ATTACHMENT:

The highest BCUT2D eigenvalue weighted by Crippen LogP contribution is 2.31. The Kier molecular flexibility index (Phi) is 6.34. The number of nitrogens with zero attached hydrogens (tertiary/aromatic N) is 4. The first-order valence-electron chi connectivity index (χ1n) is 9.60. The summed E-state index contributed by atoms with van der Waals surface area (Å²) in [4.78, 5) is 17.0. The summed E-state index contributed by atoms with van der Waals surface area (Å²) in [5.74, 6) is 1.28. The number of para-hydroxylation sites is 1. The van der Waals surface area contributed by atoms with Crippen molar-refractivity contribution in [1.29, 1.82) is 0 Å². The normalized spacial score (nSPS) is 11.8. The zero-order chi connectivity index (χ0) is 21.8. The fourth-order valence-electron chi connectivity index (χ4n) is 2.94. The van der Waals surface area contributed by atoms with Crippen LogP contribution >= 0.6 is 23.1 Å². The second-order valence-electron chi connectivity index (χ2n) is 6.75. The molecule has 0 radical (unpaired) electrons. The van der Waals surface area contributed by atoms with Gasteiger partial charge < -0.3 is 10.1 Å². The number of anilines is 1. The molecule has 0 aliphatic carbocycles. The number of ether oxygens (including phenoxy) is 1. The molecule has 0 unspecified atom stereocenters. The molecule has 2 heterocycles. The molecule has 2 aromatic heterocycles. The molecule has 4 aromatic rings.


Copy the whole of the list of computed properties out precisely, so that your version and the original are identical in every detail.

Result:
The highest BCUT2D eigenvalue weighted by Crippen LogP contribution is 2.31. The Kier molecular flexibility index (Phi) is 6.34. The number of nitrogens with zero attached hydrogens (tertiary/aromatic N) is 4. The first-order valence-electron chi connectivity index (χ1n) is 9.60. The summed E-state index contributed by atoms with van der Waals surface area (Å²) in [4.78, 5) is 17.0. The summed E-state index contributed by atoms with van der Waals surface area (Å²) in [5.74, 6) is 1.28. The number of para-hydroxylation sites is 1. The van der Waals surface area contributed by atoms with Crippen molar-refractivity contribution in [1.29, 1.82) is 0 Å². The normalized spacial score (nSPS) is 11.8. The zero-order chi connectivity index (χ0) is 21.8. The fourth-order valence-electron chi connectivity index (χ4n) is 2.94. The van der Waals surface area contributed by atoms with Crippen LogP contribution >= 0.6 is 23.1 Å². The second-order valence-electron chi connectivity index (χ2n) is 6.75. The molecule has 0 radical (unpaired) electrons. The van der Waals surface area contributed by atoms with Gasteiger partial charge < -0.3 is 10.1 Å². The number of anilines is 1. The molecule has 0 aliphatic carbocycles. The number of ether oxygens (including phenoxy) is 1. The molecule has 0 unspecified atom stereocenters. The molecule has 2 heterocycles. The molecule has 2 aromatic heterocycles. The molecule has 4 aromatic rings.